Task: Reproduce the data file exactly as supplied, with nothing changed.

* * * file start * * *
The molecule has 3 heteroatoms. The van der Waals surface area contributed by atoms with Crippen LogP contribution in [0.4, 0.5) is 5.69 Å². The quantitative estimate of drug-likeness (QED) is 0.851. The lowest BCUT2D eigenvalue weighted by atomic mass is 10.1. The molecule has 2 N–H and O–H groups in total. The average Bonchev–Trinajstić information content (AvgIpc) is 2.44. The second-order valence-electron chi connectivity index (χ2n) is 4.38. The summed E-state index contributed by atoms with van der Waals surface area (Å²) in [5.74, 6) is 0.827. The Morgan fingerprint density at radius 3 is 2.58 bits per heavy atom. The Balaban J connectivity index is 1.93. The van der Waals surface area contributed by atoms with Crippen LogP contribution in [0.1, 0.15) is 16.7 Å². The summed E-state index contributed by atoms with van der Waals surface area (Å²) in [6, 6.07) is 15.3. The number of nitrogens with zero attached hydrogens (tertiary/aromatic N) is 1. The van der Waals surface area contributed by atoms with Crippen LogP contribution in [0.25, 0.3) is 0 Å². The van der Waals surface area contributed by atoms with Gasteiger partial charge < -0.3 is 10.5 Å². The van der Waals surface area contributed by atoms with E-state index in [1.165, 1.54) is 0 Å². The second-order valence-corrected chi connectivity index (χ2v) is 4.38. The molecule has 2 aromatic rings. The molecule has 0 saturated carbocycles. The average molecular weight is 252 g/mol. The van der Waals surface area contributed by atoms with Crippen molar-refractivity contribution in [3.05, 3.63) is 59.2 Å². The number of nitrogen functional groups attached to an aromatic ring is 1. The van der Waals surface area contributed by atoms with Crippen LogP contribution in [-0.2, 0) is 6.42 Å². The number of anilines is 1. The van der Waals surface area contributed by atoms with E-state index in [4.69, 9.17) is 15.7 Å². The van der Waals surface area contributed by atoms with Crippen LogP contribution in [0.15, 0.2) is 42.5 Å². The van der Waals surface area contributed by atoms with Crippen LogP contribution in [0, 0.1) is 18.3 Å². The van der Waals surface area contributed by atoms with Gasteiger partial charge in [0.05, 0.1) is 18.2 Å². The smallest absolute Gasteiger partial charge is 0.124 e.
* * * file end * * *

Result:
The molecule has 3 heteroatoms. The van der Waals surface area contributed by atoms with Crippen LogP contribution in [0.4, 0.5) is 5.69 Å². The quantitative estimate of drug-likeness (QED) is 0.851. The lowest BCUT2D eigenvalue weighted by atomic mass is 10.1. The molecule has 2 N–H and O–H groups in total. The average Bonchev–Trinajstić information content (AvgIpc) is 2.44. The second-order valence-electron chi connectivity index (χ2n) is 4.38. The summed E-state index contributed by atoms with van der Waals surface area (Å²) in [5.74, 6) is 0.827. The Morgan fingerprint density at radius 3 is 2.58 bits per heavy atom. The Balaban J connectivity index is 1.93. The van der Waals surface area contributed by atoms with Crippen LogP contribution in [0.1, 0.15) is 16.7 Å². The summed E-state index contributed by atoms with van der Waals surface area (Å²) in [6, 6.07) is 15.3. The number of nitrogens with zero attached hydrogens (tertiary/aromatic N) is 1. The van der Waals surface area contributed by atoms with Crippen LogP contribution in [0.25, 0.3) is 0 Å². The van der Waals surface area contributed by atoms with Gasteiger partial charge < -0.3 is 10.5 Å². The van der Waals surface area contributed by atoms with E-state index in [1.165, 1.54) is 0 Å². The second-order valence-corrected chi connectivity index (χ2v) is 4.38. The molecule has 2 aromatic rings. The molecule has 0 saturated carbocycles. The average molecular weight is 252 g/mol. The van der Waals surface area contributed by atoms with Crippen molar-refractivity contribution in [3.05, 3.63) is 59.2 Å². The number of nitrogen functional groups attached to an aromatic ring is 1. The van der Waals surface area contributed by atoms with Crippen LogP contribution in [-0.2, 0) is 6.42 Å². The number of anilines is 1. The van der Waals surface area contributed by atoms with E-state index in [4.69, 9.17) is 15.7 Å². The van der Waals surface area contributed by atoms with Crippen LogP contribution in [0.15, 0.2) is 42.5 Å². The van der Waals surface area contributed by atoms with Crippen LogP contribution in [0, 0.1) is 18.3 Å². The van der Waals surface area contributed by atoms with Gasteiger partial charge in [0.05, 0.1) is 18.2 Å². The smallest absolute Gasteiger partial charge is 0.124 e.